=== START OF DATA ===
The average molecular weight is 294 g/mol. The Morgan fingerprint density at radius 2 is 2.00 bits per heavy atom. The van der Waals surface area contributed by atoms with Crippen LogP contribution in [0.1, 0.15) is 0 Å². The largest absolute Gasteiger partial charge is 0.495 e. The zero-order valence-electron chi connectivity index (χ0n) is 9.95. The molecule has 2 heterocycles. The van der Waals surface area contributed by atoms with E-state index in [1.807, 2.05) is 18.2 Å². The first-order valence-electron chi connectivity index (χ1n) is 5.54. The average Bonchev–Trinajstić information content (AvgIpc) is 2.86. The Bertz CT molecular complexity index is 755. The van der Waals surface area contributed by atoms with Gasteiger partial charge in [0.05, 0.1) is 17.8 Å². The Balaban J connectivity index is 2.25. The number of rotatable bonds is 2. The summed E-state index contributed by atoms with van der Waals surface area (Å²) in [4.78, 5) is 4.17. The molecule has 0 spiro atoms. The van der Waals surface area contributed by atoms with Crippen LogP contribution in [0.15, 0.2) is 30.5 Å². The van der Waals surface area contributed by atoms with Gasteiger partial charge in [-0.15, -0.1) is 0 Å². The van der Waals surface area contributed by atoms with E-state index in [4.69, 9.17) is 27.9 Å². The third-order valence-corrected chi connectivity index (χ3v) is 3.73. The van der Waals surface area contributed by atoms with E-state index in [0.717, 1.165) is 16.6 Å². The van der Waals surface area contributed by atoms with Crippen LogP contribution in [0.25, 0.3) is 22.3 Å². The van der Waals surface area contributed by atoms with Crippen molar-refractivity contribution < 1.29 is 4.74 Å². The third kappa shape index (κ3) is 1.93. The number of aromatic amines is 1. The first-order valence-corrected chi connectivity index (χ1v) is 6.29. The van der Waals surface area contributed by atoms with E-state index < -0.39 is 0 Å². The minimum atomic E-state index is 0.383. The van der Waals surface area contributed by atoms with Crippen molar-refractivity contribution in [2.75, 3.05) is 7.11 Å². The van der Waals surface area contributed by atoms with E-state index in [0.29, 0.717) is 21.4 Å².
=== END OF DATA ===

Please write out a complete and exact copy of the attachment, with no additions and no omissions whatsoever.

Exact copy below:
The average molecular weight is 294 g/mol. The Morgan fingerprint density at radius 2 is 2.00 bits per heavy atom. The van der Waals surface area contributed by atoms with Crippen LogP contribution in [0.1, 0.15) is 0 Å². The largest absolute Gasteiger partial charge is 0.495 e. The zero-order valence-electron chi connectivity index (χ0n) is 9.95. The molecule has 2 heterocycles. The van der Waals surface area contributed by atoms with E-state index in [1.807, 2.05) is 18.2 Å². The first-order valence-electron chi connectivity index (χ1n) is 5.54. The average Bonchev–Trinajstić information content (AvgIpc) is 2.86. The Bertz CT molecular complexity index is 755. The van der Waals surface area contributed by atoms with Gasteiger partial charge in [0.05, 0.1) is 17.8 Å². The Balaban J connectivity index is 2.25. The number of rotatable bonds is 2. The summed E-state index contributed by atoms with van der Waals surface area (Å²) in [4.78, 5) is 4.17. The molecule has 0 spiro atoms. The van der Waals surface area contributed by atoms with Crippen LogP contribution in [0.15, 0.2) is 30.5 Å². The van der Waals surface area contributed by atoms with Gasteiger partial charge in [-0.15, -0.1) is 0 Å². The van der Waals surface area contributed by atoms with E-state index in [4.69, 9.17) is 27.9 Å². The third-order valence-corrected chi connectivity index (χ3v) is 3.73. The van der Waals surface area contributed by atoms with E-state index in [0.717, 1.165) is 16.6 Å². The van der Waals surface area contributed by atoms with Crippen LogP contribution in [0.25, 0.3) is 22.3 Å². The van der Waals surface area contributed by atoms with Crippen molar-refractivity contribution < 1.29 is 4.74 Å². The third kappa shape index (κ3) is 1.93. The number of aromatic amines is 1. The first-order valence-corrected chi connectivity index (χ1v) is 6.29. The van der Waals surface area contributed by atoms with E-state index < -0.39 is 0 Å². The minimum atomic E-state index is 0.383. The van der Waals surface area contributed by atoms with Crippen molar-refractivity contribution in [2.75, 3.05) is 7.11 Å². The van der Waals surface area contributed by atoms with E-state index in [0.29, 0.717) is 21.4 Å².